Set a timer on your phone and when the timer goes off, stop what you are doing and step away from your desk and sit in a quiet place. Close your eyes and take a few deep breaths. Check with yourself. How are you feeling right now? What are you thinking about? What do you feel in your body? After the five minutes are up, go back to work.

2. Go out

Again, this may seem pretty obvious, but studies have shown that getting outside in nature is one of the best things you can do for your mental health. Exposure to nature reduces stress, improves your attention span, improves your mental health and can even help increase your empathy. Even if you live in the middle of a metropolitan area, just getting outside, breathing fresh air, feeling the wind on your face will help clear your mind and allow you to return to work with a new attitude. .

Look at your calendar for the week and identify at least two to three days a week when you have 30 to 45 minutes open and plan your free time. Treat it like any other date and respect that time and space for yourself.

3. Take the stairs, take a walk, just move your body

If your job requires you to sit all day, it can be hard to find time to move. Often the thought of putting on workout clothes and hitting the gym can seem impossible, so you want to find every opportunity in your daily life to move your body. If you’re going to be on the phone for a while, take a walk outside or around your house. If you need to do laundry, be sure to walk up and down the stairs in your building.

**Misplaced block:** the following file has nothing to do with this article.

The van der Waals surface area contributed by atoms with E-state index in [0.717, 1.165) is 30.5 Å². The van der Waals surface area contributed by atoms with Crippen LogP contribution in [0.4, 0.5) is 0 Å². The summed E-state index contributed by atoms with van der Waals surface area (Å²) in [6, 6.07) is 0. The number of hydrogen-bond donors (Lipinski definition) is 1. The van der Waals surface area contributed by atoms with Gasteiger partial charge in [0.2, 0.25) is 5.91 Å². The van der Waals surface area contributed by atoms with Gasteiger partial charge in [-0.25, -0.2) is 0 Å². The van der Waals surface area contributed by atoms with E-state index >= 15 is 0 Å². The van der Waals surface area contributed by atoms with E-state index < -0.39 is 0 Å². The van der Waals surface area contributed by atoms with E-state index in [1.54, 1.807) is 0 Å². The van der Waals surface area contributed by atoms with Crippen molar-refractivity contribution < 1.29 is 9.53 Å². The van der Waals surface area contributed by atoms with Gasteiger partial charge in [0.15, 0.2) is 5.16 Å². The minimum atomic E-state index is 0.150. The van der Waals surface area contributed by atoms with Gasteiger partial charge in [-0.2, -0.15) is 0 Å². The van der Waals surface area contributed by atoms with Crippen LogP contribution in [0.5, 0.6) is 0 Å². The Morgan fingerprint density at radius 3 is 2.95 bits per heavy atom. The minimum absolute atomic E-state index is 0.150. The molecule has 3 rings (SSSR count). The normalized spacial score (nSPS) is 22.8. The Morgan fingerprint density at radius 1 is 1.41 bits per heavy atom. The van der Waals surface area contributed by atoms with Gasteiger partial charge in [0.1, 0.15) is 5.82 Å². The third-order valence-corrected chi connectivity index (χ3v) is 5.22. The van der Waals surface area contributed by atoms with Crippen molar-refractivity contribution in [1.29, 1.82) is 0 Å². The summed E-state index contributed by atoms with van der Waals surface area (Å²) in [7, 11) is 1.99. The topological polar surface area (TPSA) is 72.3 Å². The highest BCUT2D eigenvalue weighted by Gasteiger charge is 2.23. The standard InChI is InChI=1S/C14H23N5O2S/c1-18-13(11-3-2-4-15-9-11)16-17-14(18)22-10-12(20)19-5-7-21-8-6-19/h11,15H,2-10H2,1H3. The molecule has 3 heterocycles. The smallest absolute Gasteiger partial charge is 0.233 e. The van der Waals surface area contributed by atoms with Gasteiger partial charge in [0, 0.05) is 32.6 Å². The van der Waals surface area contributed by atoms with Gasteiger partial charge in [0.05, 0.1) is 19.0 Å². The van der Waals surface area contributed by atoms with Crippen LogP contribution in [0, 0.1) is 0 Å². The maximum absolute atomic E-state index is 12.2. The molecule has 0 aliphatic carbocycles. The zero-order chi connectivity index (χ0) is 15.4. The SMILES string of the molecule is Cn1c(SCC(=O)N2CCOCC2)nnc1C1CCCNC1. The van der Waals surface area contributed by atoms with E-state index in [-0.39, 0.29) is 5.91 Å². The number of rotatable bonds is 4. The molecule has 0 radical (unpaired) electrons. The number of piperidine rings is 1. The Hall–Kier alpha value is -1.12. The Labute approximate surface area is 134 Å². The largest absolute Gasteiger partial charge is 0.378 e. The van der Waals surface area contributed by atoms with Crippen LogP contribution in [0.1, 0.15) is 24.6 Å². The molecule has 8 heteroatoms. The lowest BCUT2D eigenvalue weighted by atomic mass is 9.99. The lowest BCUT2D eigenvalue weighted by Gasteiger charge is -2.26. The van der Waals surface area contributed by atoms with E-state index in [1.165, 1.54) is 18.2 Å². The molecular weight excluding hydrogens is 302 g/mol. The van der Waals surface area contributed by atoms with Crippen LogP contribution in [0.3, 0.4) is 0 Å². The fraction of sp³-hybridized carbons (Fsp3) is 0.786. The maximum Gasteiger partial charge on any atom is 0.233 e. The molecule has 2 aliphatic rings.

This one can be harder to plan, so be sure to look at your schedule at the start of each day and identify an opportunity or two to move your body. The more you do it, the more new ways you will find to move your body.

4. Notice what you eat and drink

There’s an acronym that mental health professionals use – HALT – when a person feels overwhelmed and stressed and doesn’t know what to do. It signifies hunger, anger, loneliness, fatigue. Notice the first is hunger. Not eating enough, eating too much sugar, or drinking too much coffee not only affects your body, but also your mental health.